The results range from sensibly boring to downright absurd, and the weird thing is that some of the funniest translations are in fact not made up, but the actual etymological meaning of the place name.

Obviously, you need to have a pretty good command of German to find this funny.

I have only a cursory command of the German language but I was still able to find this clever and funny in equal measures.

Written and posted from home (51.427051, -0.333344)

150 Years Of The London Underground Map. In Lego.

On the way through South Kensington Tube station this morning, I spied a new Underground map. That’s nothing new, the Underground map seems to be changing frequently these days. But this map was very noticeably different.

There was no Victoria or Jubilee lines at all. The Piccadilly line terminated at Hammersmith and Finsbury Park and had stations that have been closed for years; Brompton Road, Down Street and York Road. The Central Line stopped at Liverpool Street.

south-kensington-lego-tube-map

Did I mention the entire map was made of Lego?

It’s all part of the celebrations marking 150 years of the London Underground network. In addition to the South Kensington map, which shows the tube network circa 1927 and which also explains the closed stations and missing lines, there’s another 4 maps scattered across the network, if you know where to look.

kings-cross-lego-tube-map

At Piccadilly Circus there’s a map from 1933, the first of Harry Beck’s iconic designs. At Green Park there’s a 1969 map. At Stratford there’s an up-to-date 2013 map. Finally at King’s Cross St. Pancras there’s a view of how the map might look in 2020, with Crossrail up and running.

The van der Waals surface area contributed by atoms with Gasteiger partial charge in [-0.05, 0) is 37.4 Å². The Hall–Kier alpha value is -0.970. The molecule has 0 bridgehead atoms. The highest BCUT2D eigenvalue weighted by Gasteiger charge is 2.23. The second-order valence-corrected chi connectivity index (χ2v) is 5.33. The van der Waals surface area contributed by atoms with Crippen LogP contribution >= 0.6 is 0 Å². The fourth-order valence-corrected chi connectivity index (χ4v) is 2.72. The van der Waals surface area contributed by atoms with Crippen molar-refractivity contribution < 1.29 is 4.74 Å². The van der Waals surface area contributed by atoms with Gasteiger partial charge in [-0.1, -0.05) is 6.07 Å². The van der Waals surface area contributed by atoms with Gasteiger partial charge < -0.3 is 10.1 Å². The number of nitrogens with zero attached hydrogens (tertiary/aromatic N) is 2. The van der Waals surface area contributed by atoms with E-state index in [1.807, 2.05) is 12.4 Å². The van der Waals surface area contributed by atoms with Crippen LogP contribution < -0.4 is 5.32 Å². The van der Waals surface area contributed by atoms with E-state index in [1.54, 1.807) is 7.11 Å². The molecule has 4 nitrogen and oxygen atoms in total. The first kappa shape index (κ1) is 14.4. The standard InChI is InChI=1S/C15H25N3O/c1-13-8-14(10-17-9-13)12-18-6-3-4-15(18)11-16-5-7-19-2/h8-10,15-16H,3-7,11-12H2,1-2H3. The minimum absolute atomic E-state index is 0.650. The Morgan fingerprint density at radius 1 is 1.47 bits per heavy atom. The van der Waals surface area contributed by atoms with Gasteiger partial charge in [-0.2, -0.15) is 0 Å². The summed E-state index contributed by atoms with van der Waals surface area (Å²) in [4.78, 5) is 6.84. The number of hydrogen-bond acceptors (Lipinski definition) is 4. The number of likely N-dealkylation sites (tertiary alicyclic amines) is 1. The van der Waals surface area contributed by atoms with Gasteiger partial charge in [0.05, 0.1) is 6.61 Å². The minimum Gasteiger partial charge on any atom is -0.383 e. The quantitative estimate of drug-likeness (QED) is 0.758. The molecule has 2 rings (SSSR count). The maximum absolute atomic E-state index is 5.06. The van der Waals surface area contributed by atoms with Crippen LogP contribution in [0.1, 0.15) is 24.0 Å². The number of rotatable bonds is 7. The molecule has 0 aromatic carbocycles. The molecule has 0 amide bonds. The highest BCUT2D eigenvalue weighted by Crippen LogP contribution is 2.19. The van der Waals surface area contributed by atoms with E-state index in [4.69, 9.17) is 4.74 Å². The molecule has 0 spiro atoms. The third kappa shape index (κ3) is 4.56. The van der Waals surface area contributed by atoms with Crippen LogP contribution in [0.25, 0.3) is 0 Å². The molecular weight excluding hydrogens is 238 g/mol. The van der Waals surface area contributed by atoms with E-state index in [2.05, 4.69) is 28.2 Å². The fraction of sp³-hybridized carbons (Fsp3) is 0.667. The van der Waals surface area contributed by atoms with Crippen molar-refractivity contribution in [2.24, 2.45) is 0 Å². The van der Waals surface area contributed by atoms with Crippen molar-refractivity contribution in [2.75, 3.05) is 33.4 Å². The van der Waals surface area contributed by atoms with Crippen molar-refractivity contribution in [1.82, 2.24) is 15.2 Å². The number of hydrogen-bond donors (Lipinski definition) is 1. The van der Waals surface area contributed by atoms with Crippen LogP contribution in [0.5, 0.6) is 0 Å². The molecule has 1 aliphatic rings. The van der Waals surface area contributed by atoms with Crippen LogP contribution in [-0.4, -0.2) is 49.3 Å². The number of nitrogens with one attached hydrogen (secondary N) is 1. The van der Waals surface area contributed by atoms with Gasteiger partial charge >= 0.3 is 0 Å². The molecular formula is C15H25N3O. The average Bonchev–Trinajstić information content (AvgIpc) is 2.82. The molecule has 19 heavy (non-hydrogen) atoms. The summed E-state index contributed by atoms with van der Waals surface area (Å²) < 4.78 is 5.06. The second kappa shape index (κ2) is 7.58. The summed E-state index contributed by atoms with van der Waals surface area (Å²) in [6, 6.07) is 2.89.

Photo Credits: picolin and vicchi on Flickr.
Written and posted from the Royal Geographical Society (51.50127, -0.17476)

There’s More Underneath London Than Just Trains

Oh yes, look. Gary’s written yet another post about a map of the London Tube system that he likes. Yawn. Time to move on. But wait … this may look like a map of the London Underground but it’s not.

Now I may have been guilty of wearing my heart on my sleeve slightly too much where variations on a theme of the London Underground map have been concerned; there’s at least seven posts on this topic already posted.

Granted, there’s the Northern Line on the map; but this is more for a sense of geographical perspective than anything else.

The Hidden City

The blue lines aren’t branches of the Piccadilly Line. They’re the rivers that have been long lost and yet still run under the streets of London; the Fleet, the Effra, the Westbourne and Stamford Brook. Historical point of note; the Jubilee Line was originally going to be called the Fleet Line, although the path of the line followed the course of the (also buried) Tyburn rather than the Fleet, but was renamed the Jubilee to coincide with the Silver Jubilee of Elizabeth II.

Likewise, the orange lines aren’t the Overground, they’re sewers, nor is the red line the Central Line, it’s the Post Office railway or Mail Rail.

So it may look like a map of the Tube, but it’s anything but. It’s all the work of Richard Fairhurst, who’s made a few maps in his time; they’re well worth a look.

Written and posted from home (51.427051, -0.333344)

Lodged Donor Nun Run; The Anagram Map Of The London Underground